The broadcaster urges Congress to postpone any auction considerations until after a thorough spectrum audit is completed.
The proposal in Congress to auction a 120 MHz portion of the broadcast television spectrum would disenfranchise millions of Americans, seriously damage local TV and raise meager revenues for the U.S. budget deficit, according to officials at Sinclair Broadcast Group.
In a statement issued today, Mark Aitken, VP of advanced technology for Sinclair said: “Spectrum auctions would cause big pain for very little gain. “Forty-six million Americans rely exclusively on over-the-air broadcasting. It is the only reliable medium everyone uses during catastrophes when the cable goes out and the satellite dishes have blown off roofs.
America cannot get this back after it is sold. Congress should postpone any auction considerations until after a thorough spectrum audit is completed.”
Sinclair offered a review of what it called the issue’s key facts:
- “All nine of Detroit’s local TV stations would likely go off the air under the proposal to auction 40% of broadcaster spectrum. It says 50%-100% of the TV stations in 22 cities would be left without a new channel assignment. Up to 131 stations nationwide would be forced off the air.”
- “TV stations located 360 km (224 miles) south of the Canadian border cannot be reassigned channels without violating U.S.-Canada treaty.”
- “The claim of a “looming spectrum crisis” is not supported by facts. Instead, the nation faces a spectrum management failure.”
- “The entire block of 108 MHz of spectrum returned to the government by broadcasters during the 2009 DTV transition went unsold and now lies fallow.”
- “Officials at Verizon, Sprint and elsewhere acknowledge there is no spectrum shortage, as claimed by auction proponents.”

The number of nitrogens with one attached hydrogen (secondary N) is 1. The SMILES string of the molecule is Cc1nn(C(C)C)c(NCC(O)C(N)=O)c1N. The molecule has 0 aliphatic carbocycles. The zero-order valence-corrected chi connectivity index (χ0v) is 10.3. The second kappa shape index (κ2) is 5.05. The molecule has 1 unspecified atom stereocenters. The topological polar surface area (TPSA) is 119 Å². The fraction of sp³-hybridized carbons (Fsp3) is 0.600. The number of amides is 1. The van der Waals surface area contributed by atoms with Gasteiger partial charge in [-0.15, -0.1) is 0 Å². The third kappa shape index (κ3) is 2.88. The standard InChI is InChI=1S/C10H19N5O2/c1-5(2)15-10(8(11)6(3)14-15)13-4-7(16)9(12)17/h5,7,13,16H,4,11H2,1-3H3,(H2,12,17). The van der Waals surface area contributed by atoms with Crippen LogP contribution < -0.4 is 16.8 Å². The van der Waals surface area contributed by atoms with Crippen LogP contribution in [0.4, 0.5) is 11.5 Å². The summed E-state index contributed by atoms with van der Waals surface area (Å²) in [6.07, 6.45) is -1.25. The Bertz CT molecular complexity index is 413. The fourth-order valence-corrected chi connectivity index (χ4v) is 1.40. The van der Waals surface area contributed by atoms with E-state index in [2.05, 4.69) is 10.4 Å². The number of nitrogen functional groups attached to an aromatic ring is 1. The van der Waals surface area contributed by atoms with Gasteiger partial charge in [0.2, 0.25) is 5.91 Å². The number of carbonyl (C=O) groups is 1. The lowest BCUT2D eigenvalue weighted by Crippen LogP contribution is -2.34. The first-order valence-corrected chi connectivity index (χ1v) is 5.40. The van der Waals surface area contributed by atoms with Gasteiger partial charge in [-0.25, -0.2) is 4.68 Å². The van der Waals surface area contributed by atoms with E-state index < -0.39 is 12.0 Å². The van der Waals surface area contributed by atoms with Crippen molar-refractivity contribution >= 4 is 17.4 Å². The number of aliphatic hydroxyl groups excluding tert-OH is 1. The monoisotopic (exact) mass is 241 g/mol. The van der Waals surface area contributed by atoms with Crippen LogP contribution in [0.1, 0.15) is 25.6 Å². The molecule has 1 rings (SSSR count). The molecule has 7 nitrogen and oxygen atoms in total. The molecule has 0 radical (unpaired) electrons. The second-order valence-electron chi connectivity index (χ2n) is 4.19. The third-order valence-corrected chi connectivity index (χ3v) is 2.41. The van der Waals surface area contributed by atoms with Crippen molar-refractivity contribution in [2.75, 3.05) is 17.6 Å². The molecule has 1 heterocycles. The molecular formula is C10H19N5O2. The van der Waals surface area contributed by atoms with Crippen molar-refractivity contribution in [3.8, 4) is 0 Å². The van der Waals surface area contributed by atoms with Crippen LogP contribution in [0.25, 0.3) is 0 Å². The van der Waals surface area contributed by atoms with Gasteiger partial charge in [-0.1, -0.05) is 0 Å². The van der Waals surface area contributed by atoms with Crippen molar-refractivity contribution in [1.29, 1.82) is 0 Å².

- “An independent analysis conducted by Citigroup found that wireless companies are using only 192 MHz of the 838 MHz available to the industry.”
- “Nearly 1,500 MHz of spectrum has been identified by the U.S. Commerce Department that may be available for reassignment, including 115 MHz that could be used for wireless broadband on a swift timetable.”
- “The federal government is the single-biggest squatter of the so-called “prime spectrum” (225 MHz-3.7 GHz). Federal entities control 70% of this spectrum and the Government Accountability Office has found federal entities are using it inefficiently.”
- “Countless jobs at hundreds of local TV stations forced off the air and related businesses would be at serious risk in what is already a down economy with high unemployment.”
- “According to the Congressional Budget Office, a spectrum auction would raise a meager $6.5 billion for the U.S. Treasury to offset a $1.5 trillion budget deficit (representing 0.4% of the deficit).”
- “Legislation to audit the spectrum (H.R. 3125) passed overwhelmingly (394-18) in the U.S. House last year but died in the Senate.
Sinclair concluded saying: “Congress should pass legislation mandating a thorough spectrum audit and formulate a national spectrum policy before it proceeds with any auction considerations.”